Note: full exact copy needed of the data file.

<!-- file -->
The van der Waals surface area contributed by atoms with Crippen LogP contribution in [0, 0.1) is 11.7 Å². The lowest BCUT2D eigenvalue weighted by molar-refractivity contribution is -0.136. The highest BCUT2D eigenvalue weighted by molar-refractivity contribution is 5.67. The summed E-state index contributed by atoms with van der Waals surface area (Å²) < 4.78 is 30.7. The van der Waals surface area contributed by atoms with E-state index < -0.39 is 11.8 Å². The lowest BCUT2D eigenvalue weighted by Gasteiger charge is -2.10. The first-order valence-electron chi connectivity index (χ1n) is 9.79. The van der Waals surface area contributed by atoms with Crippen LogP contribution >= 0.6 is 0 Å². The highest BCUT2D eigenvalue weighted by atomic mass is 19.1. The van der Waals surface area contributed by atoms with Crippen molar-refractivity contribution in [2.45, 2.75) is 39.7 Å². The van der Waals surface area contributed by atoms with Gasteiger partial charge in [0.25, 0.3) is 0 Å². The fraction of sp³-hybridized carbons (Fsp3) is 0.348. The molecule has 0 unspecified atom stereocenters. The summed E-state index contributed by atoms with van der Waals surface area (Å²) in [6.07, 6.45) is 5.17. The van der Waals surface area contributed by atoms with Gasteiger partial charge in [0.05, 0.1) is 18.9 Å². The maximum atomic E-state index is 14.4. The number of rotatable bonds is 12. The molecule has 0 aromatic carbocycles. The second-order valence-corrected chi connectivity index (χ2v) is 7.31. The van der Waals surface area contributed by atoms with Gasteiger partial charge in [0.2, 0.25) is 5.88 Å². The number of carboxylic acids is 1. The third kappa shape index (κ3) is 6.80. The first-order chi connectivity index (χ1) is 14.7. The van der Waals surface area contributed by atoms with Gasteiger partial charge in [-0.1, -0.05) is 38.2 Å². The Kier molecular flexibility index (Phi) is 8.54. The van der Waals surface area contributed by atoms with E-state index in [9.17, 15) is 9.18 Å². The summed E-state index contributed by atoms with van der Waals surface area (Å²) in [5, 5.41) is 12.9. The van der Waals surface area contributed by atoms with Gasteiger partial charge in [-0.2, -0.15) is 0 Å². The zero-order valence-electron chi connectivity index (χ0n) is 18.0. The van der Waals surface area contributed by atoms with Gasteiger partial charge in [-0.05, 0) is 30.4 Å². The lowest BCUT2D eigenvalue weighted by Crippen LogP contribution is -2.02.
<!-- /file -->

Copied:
The van der Waals surface area contributed by atoms with Crippen LogP contribution in [0, 0.1) is 11.7 Å². The lowest BCUT2D eigenvalue weighted by molar-refractivity contribution is -0.136. The highest BCUT2D eigenvalue weighted by molar-refractivity contribution is 5.67. The summed E-state index contributed by atoms with van der Waals surface area (Å²) < 4.78 is 30.7. The van der Waals surface area contributed by atoms with E-state index < -0.39 is 11.8 Å². The lowest BCUT2D eigenvalue weighted by Gasteiger charge is -2.10. The first-order valence-electron chi connectivity index (χ1n) is 9.79. The van der Waals surface area contributed by atoms with Crippen LogP contribution >= 0.6 is 0 Å². The highest BCUT2D eigenvalue weighted by atomic mass is 19.1. The van der Waals surface area contributed by atoms with Crippen molar-refractivity contribution in [2.45, 2.75) is 39.7 Å². The van der Waals surface area contributed by atoms with Gasteiger partial charge in [0.25, 0.3) is 0 Å². The fraction of sp³-hybridized carbons (Fsp3) is 0.348. The molecule has 0 unspecified atom stereocenters. The summed E-state index contributed by atoms with van der Waals surface area (Å²) in [6.07, 6.45) is 5.17. The van der Waals surface area contributed by atoms with Gasteiger partial charge in [0.05, 0.1) is 18.9 Å². The maximum atomic E-state index is 14.4. The number of rotatable bonds is 12. The molecule has 0 aromatic carbocycles. The second-order valence-corrected chi connectivity index (χ2v) is 7.31. The van der Waals surface area contributed by atoms with Gasteiger partial charge in [0.2, 0.25) is 5.88 Å². The number of carboxylic acids is 1. The third kappa shape index (κ3) is 6.80. The first-order chi connectivity index (χ1) is 14.7. The van der Waals surface area contributed by atoms with Gasteiger partial charge in [-0.1, -0.05) is 38.2 Å². The Kier molecular flexibility index (Phi) is 8.54. The van der Waals surface area contributed by atoms with E-state index in [9.17, 15) is 9.18 Å². The summed E-state index contributed by atoms with van der Waals surface area (Å²) in [5, 5.41) is 12.9. The van der Waals surface area contributed by atoms with Gasteiger partial charge in [-0.2, -0.15) is 0 Å². The zero-order valence-electron chi connectivity index (χ0n) is 18.0. The van der Waals surface area contributed by atoms with Gasteiger partial charge in [-0.05, 0) is 30.4 Å². The lowest BCUT2D eigenvalue weighted by Crippen LogP contribution is -2.02.